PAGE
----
The Chabet Archive: Covering Fifty Years of the Artist’s Materials
Initiated in 2008, The Chabet Archive is a growing collection of digitised material on the renowned Filipino artist, teacher, and curator Roberto Chabet (b. 1937). The Archive includes Chabet's personal photographs of his work, letters, writings and exhibition notes, clippings from books, newspapers, and magazines, and invitations from the 1960s to the present, donated by Chabet himself, other artists, institutions, galleries, collectors, and friends of the artist. The project was launched in July 2009. The full archive will gradually be made accessible through the Collection Online. For the full collection description, please click here.
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|:||Photograph of Roberto Chabet's Tower (created on 16 January 1986) from the China Collage series.
Excerpt from Carina Evangelista, Roberto Chabet: China Collages, King Kong Art Projects Unlimited, 2012:
'Of all of Chabet’s works, nothing demonstrates the monstrous and the marvelous of the times more than his sustained practice of collaging. The countless cut-out and hand-torn pieces of paper from books, newspapers, magazines, comic books, art students’ plates, maps, and stamped envelopes bear witness to the wealth of visual material and the photographic march of history that the artist shreds with both love and violence.'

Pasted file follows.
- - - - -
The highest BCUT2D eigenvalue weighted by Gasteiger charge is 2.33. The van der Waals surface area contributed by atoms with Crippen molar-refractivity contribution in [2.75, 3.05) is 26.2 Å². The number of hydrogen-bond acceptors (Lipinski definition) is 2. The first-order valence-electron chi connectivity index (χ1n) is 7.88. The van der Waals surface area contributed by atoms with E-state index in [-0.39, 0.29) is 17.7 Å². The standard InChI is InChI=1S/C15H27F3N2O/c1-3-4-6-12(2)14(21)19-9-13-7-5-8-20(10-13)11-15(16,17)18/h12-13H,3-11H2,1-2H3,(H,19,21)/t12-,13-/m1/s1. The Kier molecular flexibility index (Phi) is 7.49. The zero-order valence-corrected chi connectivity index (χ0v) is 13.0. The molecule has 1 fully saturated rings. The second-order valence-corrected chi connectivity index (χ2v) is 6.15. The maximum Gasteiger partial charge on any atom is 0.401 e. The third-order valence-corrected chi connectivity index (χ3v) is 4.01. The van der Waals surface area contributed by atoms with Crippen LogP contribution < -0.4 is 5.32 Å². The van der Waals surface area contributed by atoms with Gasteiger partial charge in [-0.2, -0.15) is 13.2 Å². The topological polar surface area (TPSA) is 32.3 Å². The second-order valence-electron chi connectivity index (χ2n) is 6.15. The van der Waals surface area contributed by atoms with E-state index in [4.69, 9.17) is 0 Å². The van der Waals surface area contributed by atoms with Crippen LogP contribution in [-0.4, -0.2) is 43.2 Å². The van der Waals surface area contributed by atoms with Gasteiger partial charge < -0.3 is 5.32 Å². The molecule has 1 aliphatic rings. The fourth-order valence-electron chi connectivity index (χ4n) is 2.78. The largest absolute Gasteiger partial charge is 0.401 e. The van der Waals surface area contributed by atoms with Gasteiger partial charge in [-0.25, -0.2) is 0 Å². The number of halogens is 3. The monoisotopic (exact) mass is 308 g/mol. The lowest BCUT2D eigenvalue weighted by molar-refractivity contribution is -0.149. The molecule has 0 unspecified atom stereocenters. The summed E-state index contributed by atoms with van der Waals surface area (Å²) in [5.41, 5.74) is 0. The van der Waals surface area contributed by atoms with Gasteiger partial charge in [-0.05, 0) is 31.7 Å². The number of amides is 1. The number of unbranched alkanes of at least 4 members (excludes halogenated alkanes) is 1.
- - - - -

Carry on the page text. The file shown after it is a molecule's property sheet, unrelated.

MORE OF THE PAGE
'The China Collage series is titled after the maps of China, Mongolia, and Korea that were used as a base for the first collages, with the overleaf of the opened map explaining their peculiar inverted L shape. A grid of coordinates for islands, rivers, mountains, and paths served as the expanse subsequently smothered with layers of paper to create a topography littered with the thick confetti of chaotic visual information.'
Chabet made over 300 China Collages from 1980 until the 1990s; they have become a source book for the imagery in his works. Described by the artist as his 'picture morgue,' they are 'a cumulative transformation of the desirée into the déchiré—a threshing of the treasured. Some torn pages still bear the puncture marks of thumbtacks, evidencing previous lives as bulletin board pinup specimens for study, fond regard, or critical rumination. Now torn, plastered in layers, and framed, these strips of paper so willfully ripped aren’t discarded but preserved. The composed visual detritus anticipates the mash-up, suggesting that all—Buddha, Superman, and the swastika—are fair game or that the varying reds of a tomato, a dab of cadmium paint, a flattened McDonald’s pouch for fries, and of the Biblical burning bush are all equal in formal or allegorical value in a massively complex contemporary time.'
The first few works in the series were shown at Alegria Gallery in 1981 and at Luz Gallery in 1982. Over 50 works from the China Collage series were exhibited at the Cultural Center of the Philippines in 1992.
|:||107.9cm x 98.7cm|
|:||Artwork - Collage|
|:||Collage, Conceptual Art|